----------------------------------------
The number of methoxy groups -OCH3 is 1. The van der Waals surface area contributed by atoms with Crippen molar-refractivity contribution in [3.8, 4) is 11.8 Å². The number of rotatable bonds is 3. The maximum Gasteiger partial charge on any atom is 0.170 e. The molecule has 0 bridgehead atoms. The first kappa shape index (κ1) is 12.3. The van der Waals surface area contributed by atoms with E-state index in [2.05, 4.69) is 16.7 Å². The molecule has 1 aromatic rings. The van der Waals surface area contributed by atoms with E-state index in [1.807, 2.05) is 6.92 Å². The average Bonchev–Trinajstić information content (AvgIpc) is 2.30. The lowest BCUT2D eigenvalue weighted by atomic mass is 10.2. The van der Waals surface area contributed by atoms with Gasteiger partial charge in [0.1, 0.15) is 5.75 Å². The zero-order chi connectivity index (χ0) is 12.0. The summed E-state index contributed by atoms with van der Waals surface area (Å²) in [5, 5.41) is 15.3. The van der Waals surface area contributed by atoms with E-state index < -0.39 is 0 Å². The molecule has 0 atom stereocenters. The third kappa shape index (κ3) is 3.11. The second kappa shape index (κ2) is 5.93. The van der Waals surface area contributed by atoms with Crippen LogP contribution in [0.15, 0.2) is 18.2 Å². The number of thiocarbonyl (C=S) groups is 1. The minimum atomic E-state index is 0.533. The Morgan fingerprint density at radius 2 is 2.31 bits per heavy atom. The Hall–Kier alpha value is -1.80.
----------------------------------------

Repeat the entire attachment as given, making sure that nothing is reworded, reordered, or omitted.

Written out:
The number of methoxy groups -OCH3 is 1. The van der Waals surface area contributed by atoms with Crippen molar-refractivity contribution in [3.8, 4) is 11.8 Å². The number of rotatable bonds is 3. The maximum Gasteiger partial charge on any atom is 0.170 e. The molecule has 0 bridgehead atoms. The first kappa shape index (κ1) is 12.3. The van der Waals surface area contributed by atoms with E-state index in [2.05, 4.69) is 16.7 Å². The molecule has 1 aromatic rings. The van der Waals surface area contributed by atoms with E-state index in [1.807, 2.05) is 6.92 Å². The average Bonchev–Trinajstić information content (AvgIpc) is 2.30. The lowest BCUT2D eigenvalue weighted by atomic mass is 10.2. The van der Waals surface area contributed by atoms with Gasteiger partial charge in [0.1, 0.15) is 5.75 Å². The zero-order chi connectivity index (χ0) is 12.0. The summed E-state index contributed by atoms with van der Waals surface area (Å²) in [5, 5.41) is 15.3. The van der Waals surface area contributed by atoms with E-state index < -0.39 is 0 Å². The molecule has 0 atom stereocenters. The third kappa shape index (κ3) is 3.11. The second kappa shape index (κ2) is 5.93. The van der Waals surface area contributed by atoms with Crippen LogP contribution in [0.15, 0.2) is 18.2 Å². The number of thiocarbonyl (C=S) groups is 1. The minimum atomic E-state index is 0.533. The Morgan fingerprint density at radius 2 is 2.31 bits per heavy atom. The Hall–Kier alpha value is -1.80.